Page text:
Robert Gates Lines Up with Bush
In early December, when Senate Democrats politely questioned Robert M. Gates and then voted unanimously to confirm him as Defense Secretary, they bought into the conventional wisdom that Gates was a closet dove who would help guide the United States out of George W. Bush's mess in Iraq.
The thinking was that Gates, a former member of the Iraq Study Group, would represent the views of James Baker and other "realists" from George H.W. Bush's administration. Hillary Clinton and other Democrats on the Senate Armed Services Committee praised Gates for his "candor" when he acknowledged the obvious, that the war in Iraq wasn't being won.
Since the Gates confirmation vote on Dec. 6, however, Bush and Gates have signaled that they have no intention of extricating the U.S. military from the Iraq quagmire. They still insist on nothing short of "victory" or "success," no matter how unlikely those ends and no matter how much blood must be spilled over the next two years to avert defeat.
At his swearing-in ceremony on Dec. 18, Gates endorsed Bush's contention that a U.S. military withdrawal without victory in Iraq and Afghanistan is unacceptable.
"All of us want to find a way to bring America's sons and daughters home again," Gates said. "But, as the President has made clear, we simply cannot afford to fail in the Middle East. Failure in Iraq at this juncture would be a calamity that would haunt our nation, impair our credibility, and endanger Americans for decades to come."
Gates also made clear that U.S. forces would remain indefinitely in Afghanistan despite the eroding military position of the U.S.-backed government there.
"The progress made by the Afghan people over the past five years is at risk," Gates said. "The United States and its NATO allies have made a commitment to the Afghan people, and we intend to keep it. Afghanistan cannot be allowed to become a sanctuary for extremists again."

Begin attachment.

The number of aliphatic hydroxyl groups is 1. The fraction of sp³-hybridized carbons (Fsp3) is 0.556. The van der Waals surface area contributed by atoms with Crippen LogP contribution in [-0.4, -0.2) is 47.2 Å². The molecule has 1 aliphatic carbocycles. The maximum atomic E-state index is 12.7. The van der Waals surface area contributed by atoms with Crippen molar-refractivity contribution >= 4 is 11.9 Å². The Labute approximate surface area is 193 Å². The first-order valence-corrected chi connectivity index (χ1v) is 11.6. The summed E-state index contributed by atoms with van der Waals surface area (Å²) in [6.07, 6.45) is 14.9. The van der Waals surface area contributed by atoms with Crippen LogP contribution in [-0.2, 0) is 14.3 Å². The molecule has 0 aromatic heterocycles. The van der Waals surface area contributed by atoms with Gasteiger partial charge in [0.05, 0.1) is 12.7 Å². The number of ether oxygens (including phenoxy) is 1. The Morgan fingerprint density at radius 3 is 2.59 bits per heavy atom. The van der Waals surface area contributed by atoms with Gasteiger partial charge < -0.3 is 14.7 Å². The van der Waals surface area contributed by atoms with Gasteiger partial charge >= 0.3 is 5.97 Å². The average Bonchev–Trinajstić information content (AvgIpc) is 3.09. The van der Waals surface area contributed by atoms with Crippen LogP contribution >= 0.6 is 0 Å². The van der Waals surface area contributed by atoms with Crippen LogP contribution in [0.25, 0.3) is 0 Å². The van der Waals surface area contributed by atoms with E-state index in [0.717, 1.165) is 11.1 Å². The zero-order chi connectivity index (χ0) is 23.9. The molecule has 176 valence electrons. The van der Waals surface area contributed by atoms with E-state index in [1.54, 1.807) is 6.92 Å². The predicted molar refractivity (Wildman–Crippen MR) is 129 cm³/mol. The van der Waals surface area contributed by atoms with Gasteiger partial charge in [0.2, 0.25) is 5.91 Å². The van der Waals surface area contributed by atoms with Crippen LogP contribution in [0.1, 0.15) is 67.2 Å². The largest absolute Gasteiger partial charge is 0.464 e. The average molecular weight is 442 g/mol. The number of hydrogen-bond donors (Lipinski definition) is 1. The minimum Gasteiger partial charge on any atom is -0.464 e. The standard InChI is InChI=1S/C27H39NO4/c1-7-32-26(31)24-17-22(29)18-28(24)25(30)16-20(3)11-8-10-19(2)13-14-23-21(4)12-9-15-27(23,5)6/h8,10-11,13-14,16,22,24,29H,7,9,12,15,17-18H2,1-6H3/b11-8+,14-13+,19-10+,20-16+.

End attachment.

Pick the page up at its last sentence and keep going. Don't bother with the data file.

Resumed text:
Gates rejected the notion that the U.S. military intervention in either country would wind down as long as Bush is President.
"How we face these and other challenges in the region over the next two years will determine whether Iraq, Afghanistan and other nations at a crossroads will pursue paths of gradual progress towards sustainable governments, which are allies in the global war on terrorism, or whether the forces of extremism and chaos will become ascendant," Gates said.
In his brief speech, Gates also went out of his way to echo Bush's call for a more aggressive U.S. military that can intervene quickly around the world.
"I was impressed by how deployable our military has become since I last served in government" as CIA director in 1991-93, Gates said. "The President said that one of his top priorities was to help our military become more agile, more lethal and more expeditionary. Much has been accomplished in this; much remains to be done. This remains a necessity and a priority."
So, Gates is onboard with Bush's "stay-until-victory" plan for Iraq and is enthusiastic about having a "more lethal and more expeditionary" U.S. military.
Though soft-spoken and mild-mannered – especially when compared to his predecessor Donald Rumsfeld – Gates sounds in substance more like a closet hawk than a closet dove.